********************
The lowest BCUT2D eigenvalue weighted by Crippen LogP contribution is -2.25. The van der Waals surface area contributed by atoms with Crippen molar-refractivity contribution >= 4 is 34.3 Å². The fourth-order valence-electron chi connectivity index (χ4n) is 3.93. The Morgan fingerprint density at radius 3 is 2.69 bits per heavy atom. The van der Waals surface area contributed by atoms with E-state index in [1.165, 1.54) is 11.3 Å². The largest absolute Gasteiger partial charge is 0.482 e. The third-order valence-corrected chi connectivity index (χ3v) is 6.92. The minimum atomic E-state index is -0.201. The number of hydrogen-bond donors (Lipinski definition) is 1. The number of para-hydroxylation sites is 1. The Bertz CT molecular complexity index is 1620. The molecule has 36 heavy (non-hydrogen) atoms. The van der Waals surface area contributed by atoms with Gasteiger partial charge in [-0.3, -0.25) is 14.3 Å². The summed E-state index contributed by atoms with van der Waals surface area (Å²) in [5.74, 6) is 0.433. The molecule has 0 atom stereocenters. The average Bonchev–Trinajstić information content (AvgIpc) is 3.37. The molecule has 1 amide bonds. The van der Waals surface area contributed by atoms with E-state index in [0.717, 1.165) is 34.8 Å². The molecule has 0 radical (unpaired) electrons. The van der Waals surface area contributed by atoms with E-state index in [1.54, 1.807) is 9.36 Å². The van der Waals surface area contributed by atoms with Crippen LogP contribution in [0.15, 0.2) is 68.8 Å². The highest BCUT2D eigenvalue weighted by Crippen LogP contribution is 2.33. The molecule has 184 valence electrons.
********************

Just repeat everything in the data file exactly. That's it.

The lowest BCUT2D eigenvalue weighted by Crippen LogP contribution is -2.25. The van der Waals surface area contributed by atoms with Crippen molar-refractivity contribution >= 4 is 34.3 Å². The fourth-order valence-electron chi connectivity index (χ4n) is 3.93. The Morgan fingerprint density at radius 3 is 2.69 bits per heavy atom. The van der Waals surface area contributed by atoms with E-state index in [1.165, 1.54) is 11.3 Å². The largest absolute Gasteiger partial charge is 0.482 e. The third-order valence-corrected chi connectivity index (χ3v) is 6.92. The minimum atomic E-state index is -0.201. The number of hydrogen-bond donors (Lipinski definition) is 1. The number of para-hydroxylation sites is 1. The Bertz CT molecular complexity index is 1620. The molecule has 36 heavy (non-hydrogen) atoms. The van der Waals surface area contributed by atoms with Gasteiger partial charge in [-0.3, -0.25) is 14.3 Å². The summed E-state index contributed by atoms with van der Waals surface area (Å²) in [5.74, 6) is 0.433. The molecule has 0 atom stereocenters. The average Bonchev–Trinajstić information content (AvgIpc) is 3.37. The molecule has 1 amide bonds. The van der Waals surface area contributed by atoms with E-state index in [0.717, 1.165) is 34.8 Å². The molecule has 0 radical (unpaired) electrons. The van der Waals surface area contributed by atoms with E-state index in [1.54, 1.807) is 9.36 Å². The van der Waals surface area contributed by atoms with Crippen LogP contribution in [0.15, 0.2) is 68.8 Å². The highest BCUT2D eigenvalue weighted by Crippen LogP contribution is 2.33. The molecule has 184 valence electrons.